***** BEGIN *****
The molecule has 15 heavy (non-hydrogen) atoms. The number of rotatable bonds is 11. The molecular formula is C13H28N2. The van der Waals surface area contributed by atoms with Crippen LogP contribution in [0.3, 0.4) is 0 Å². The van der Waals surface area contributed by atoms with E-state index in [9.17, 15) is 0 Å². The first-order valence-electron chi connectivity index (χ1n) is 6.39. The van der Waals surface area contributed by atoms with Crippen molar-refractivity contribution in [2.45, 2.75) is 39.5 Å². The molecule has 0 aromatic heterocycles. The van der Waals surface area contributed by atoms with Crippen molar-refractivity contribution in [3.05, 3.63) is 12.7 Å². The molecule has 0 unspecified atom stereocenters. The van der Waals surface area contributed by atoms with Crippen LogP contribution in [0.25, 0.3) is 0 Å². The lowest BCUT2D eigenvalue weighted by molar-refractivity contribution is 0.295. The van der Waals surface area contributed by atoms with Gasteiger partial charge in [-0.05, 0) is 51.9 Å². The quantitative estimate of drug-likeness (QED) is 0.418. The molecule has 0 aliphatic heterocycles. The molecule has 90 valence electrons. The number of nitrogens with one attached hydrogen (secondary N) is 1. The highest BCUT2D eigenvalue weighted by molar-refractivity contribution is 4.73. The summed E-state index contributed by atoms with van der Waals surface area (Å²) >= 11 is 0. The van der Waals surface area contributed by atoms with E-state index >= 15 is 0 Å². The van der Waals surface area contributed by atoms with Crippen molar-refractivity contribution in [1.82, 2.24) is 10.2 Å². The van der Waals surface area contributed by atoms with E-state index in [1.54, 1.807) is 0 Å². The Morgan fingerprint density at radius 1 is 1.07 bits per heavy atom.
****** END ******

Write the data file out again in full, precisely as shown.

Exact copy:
The molecule has 15 heavy (non-hydrogen) atoms. The number of rotatable bonds is 11. The molecular formula is C13H28N2. The van der Waals surface area contributed by atoms with Crippen LogP contribution in [0.3, 0.4) is 0 Å². The van der Waals surface area contributed by atoms with E-state index in [9.17, 15) is 0 Å². The first-order valence-electron chi connectivity index (χ1n) is 6.39. The van der Waals surface area contributed by atoms with Crippen molar-refractivity contribution in [2.45, 2.75) is 39.5 Å². The molecule has 0 aromatic heterocycles. The van der Waals surface area contributed by atoms with Crippen molar-refractivity contribution in [3.05, 3.63) is 12.7 Å². The molecule has 0 unspecified atom stereocenters. The van der Waals surface area contributed by atoms with Crippen LogP contribution in [0.25, 0.3) is 0 Å². The lowest BCUT2D eigenvalue weighted by molar-refractivity contribution is 0.295. The van der Waals surface area contributed by atoms with Gasteiger partial charge in [-0.05, 0) is 51.9 Å². The quantitative estimate of drug-likeness (QED) is 0.418. The molecule has 0 aliphatic heterocycles. The molecule has 90 valence electrons. The number of nitrogens with one attached hydrogen (secondary N) is 1. The highest BCUT2D eigenvalue weighted by molar-refractivity contribution is 4.73. The summed E-state index contributed by atoms with van der Waals surface area (Å²) >= 11 is 0. The van der Waals surface area contributed by atoms with E-state index >= 15 is 0 Å². The van der Waals surface area contributed by atoms with Crippen molar-refractivity contribution in [1.82, 2.24) is 10.2 Å². The van der Waals surface area contributed by atoms with E-state index in [1.54, 1.807) is 0 Å². The Morgan fingerprint density at radius 1 is 1.07 bits per heavy atom.